This year’s winner of the Beneteau Perpetual Trophy was Kim Clinton, co-owner of the ultra-distinctive and very well travelled, Holy Cow. Each year, the recipient is selected for their efforts across racing, cruising, and the wider community, thereby encapsulating the greater Beneteau vision. This year, Kim’s significant contribution to the Beneteau clan, where she has introduced many people to sailing, along with all the work she has done for charities was highlighted and celebrated. Notably, Kim is also the first woman to win the coveted trophy, and joins a list of distinguished sailors.
Kim Clinton was the winner of the Beneteau Cup Perpetual Trophy. Seen here with Micah Lane on the left and Graham Raspass on the right - photo by Alex McKinnon Photography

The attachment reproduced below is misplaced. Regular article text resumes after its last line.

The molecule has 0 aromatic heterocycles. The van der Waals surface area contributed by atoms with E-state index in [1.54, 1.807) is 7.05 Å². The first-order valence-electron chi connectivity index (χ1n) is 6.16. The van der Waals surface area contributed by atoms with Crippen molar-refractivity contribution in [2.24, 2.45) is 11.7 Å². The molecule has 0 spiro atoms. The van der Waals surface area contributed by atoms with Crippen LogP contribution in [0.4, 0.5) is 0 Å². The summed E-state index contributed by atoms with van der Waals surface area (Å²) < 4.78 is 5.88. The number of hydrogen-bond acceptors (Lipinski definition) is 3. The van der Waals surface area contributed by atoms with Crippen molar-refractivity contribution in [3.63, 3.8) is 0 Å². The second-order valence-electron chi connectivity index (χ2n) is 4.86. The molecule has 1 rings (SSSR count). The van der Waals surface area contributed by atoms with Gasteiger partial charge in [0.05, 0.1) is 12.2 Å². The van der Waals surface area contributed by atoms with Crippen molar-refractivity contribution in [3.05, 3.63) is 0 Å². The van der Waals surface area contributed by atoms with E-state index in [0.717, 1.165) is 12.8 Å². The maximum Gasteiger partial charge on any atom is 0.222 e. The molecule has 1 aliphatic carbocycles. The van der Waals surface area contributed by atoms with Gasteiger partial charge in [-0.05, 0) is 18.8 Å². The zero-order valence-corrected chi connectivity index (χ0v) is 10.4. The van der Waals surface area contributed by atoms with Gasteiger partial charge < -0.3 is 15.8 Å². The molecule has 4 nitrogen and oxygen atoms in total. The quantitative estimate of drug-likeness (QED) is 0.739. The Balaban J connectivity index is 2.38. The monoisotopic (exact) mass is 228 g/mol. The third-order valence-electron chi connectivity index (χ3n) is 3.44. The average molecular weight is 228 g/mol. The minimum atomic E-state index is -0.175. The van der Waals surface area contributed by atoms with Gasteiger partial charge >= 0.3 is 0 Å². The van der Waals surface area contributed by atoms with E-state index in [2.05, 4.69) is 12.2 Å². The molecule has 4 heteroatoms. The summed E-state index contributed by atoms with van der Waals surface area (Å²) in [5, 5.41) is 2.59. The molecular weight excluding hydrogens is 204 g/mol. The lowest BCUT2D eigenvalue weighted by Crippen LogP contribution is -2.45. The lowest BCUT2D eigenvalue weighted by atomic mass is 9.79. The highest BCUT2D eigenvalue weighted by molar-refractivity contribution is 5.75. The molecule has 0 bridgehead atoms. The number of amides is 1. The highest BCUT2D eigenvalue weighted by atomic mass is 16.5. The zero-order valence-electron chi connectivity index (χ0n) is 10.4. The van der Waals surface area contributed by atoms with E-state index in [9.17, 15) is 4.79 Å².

Graham Raspass said of the day, “We’re delighted to have yet another sensational event, at our new, slightly earlier and more calendar friendly October date. We had 37 boats flying down Sydney Harbour in a mixture of spinnaker and non-spinnaker divisions. Well done to all our owners and crew for getting so many Beneteaus out on the water. It was a terrific turnout, and I would like to thank all the sponsors, owners and crews for making it so. Everyone really enjoyed it. There was good racing to be had and plenty of breeze, so we managed to get both races in.”
With that segue to the racing complete, at 1230hrs the fleet amassed for their respective starts off Robertson’s Point. Indeed both races would commence here. The first race of the day was set to Course Two for all divisions, which meant they would head off towards N2 near Darling Point, and then up the harbour past Bradley’s Head and Chowder Head. Non-Spinnaker Division A, along with the spinnaker division continued further up the harbour turning at the Sow and Pigs and Lady Bay, respectively. All the divisions then headed into Rose Bay and around Shark Island and thence onto the finish.